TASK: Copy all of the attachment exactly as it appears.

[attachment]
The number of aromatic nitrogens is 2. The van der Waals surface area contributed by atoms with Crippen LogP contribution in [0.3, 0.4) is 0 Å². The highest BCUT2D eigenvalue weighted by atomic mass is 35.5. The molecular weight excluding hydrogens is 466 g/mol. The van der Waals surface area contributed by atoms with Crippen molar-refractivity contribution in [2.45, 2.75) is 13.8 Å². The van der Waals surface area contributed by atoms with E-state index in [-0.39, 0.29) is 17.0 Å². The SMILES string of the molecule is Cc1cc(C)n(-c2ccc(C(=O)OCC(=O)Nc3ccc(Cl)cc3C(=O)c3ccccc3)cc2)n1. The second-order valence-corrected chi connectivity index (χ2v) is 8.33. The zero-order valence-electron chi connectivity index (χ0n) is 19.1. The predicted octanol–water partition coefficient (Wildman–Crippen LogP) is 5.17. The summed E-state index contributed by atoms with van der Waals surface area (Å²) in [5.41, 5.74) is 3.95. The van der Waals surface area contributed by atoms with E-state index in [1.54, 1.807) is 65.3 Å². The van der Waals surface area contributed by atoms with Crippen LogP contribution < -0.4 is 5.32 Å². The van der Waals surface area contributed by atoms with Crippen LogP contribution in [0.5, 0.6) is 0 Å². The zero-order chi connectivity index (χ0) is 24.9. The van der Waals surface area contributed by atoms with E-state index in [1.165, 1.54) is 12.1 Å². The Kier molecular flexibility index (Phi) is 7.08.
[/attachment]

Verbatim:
The number of aromatic nitrogens is 2. The van der Waals surface area contributed by atoms with Crippen LogP contribution in [0.3, 0.4) is 0 Å². The highest BCUT2D eigenvalue weighted by atomic mass is 35.5. The molecular weight excluding hydrogens is 466 g/mol. The van der Waals surface area contributed by atoms with Crippen molar-refractivity contribution in [2.45, 2.75) is 13.8 Å². The van der Waals surface area contributed by atoms with E-state index in [-0.39, 0.29) is 17.0 Å². The SMILES string of the molecule is Cc1cc(C)n(-c2ccc(C(=O)OCC(=O)Nc3ccc(Cl)cc3C(=O)c3ccccc3)cc2)n1. The second-order valence-corrected chi connectivity index (χ2v) is 8.33. The zero-order valence-electron chi connectivity index (χ0n) is 19.1. The predicted octanol–water partition coefficient (Wildman–Crippen LogP) is 5.17. The summed E-state index contributed by atoms with van der Waals surface area (Å²) in [5.41, 5.74) is 3.95. The van der Waals surface area contributed by atoms with E-state index in [1.54, 1.807) is 65.3 Å². The van der Waals surface area contributed by atoms with Crippen LogP contribution < -0.4 is 5.32 Å². The van der Waals surface area contributed by atoms with Crippen LogP contribution in [0.5, 0.6) is 0 Å². The zero-order chi connectivity index (χ0) is 24.9. The van der Waals surface area contributed by atoms with E-state index in [1.165, 1.54) is 12.1 Å². The Kier molecular flexibility index (Phi) is 7.08.